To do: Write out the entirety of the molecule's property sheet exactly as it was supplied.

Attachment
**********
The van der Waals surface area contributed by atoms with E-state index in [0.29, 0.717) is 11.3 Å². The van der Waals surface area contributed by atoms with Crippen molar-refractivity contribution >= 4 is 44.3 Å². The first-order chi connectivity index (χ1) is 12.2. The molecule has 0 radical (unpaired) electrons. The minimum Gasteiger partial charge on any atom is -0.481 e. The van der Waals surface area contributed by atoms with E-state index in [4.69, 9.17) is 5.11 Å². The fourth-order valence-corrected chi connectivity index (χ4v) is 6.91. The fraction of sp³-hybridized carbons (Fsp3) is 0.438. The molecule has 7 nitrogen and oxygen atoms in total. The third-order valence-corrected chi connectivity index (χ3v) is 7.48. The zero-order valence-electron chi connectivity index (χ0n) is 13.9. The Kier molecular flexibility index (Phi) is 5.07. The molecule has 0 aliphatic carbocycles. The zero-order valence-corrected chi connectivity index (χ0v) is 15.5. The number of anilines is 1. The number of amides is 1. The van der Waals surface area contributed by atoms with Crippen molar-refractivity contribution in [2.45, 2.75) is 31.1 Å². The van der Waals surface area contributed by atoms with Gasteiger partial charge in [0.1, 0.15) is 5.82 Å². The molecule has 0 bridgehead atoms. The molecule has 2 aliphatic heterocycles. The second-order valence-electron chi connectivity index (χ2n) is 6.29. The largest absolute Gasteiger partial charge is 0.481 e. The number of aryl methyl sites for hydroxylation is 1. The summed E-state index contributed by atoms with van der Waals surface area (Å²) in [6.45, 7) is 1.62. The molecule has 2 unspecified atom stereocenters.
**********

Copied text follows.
The van der Waals surface area contributed by atoms with E-state index in [0.29, 0.717) is 11.3 Å². The van der Waals surface area contributed by atoms with Crippen molar-refractivity contribution >= 4 is 44.3 Å². The first-order chi connectivity index (χ1) is 12.2. The molecule has 0 radical (unpaired) electrons. The minimum Gasteiger partial charge on any atom is -0.481 e. The van der Waals surface area contributed by atoms with E-state index in [4.69, 9.17) is 5.11 Å². The fourth-order valence-corrected chi connectivity index (χ4v) is 6.91. The fraction of sp³-hybridized carbons (Fsp3) is 0.438. The molecule has 7 nitrogen and oxygen atoms in total. The third-order valence-corrected chi connectivity index (χ3v) is 7.48. The zero-order valence-electron chi connectivity index (χ0n) is 13.9. The Kier molecular flexibility index (Phi) is 5.07. The molecule has 0 aliphatic carbocycles. The zero-order valence-corrected chi connectivity index (χ0v) is 15.5. The number of anilines is 1. The number of amides is 1. The van der Waals surface area contributed by atoms with Crippen molar-refractivity contribution in [2.45, 2.75) is 31.1 Å². The van der Waals surface area contributed by atoms with Gasteiger partial charge in [0.1, 0.15) is 5.82 Å². The molecule has 0 bridgehead atoms. The molecule has 2 aliphatic heterocycles. The second-order valence-electron chi connectivity index (χ2n) is 6.29. The largest absolute Gasteiger partial charge is 0.481 e. The number of aryl methyl sites for hydroxylation is 1. The summed E-state index contributed by atoms with van der Waals surface area (Å²) in [6.45, 7) is 1.62. The molecule has 2 unspecified atom stereocenters.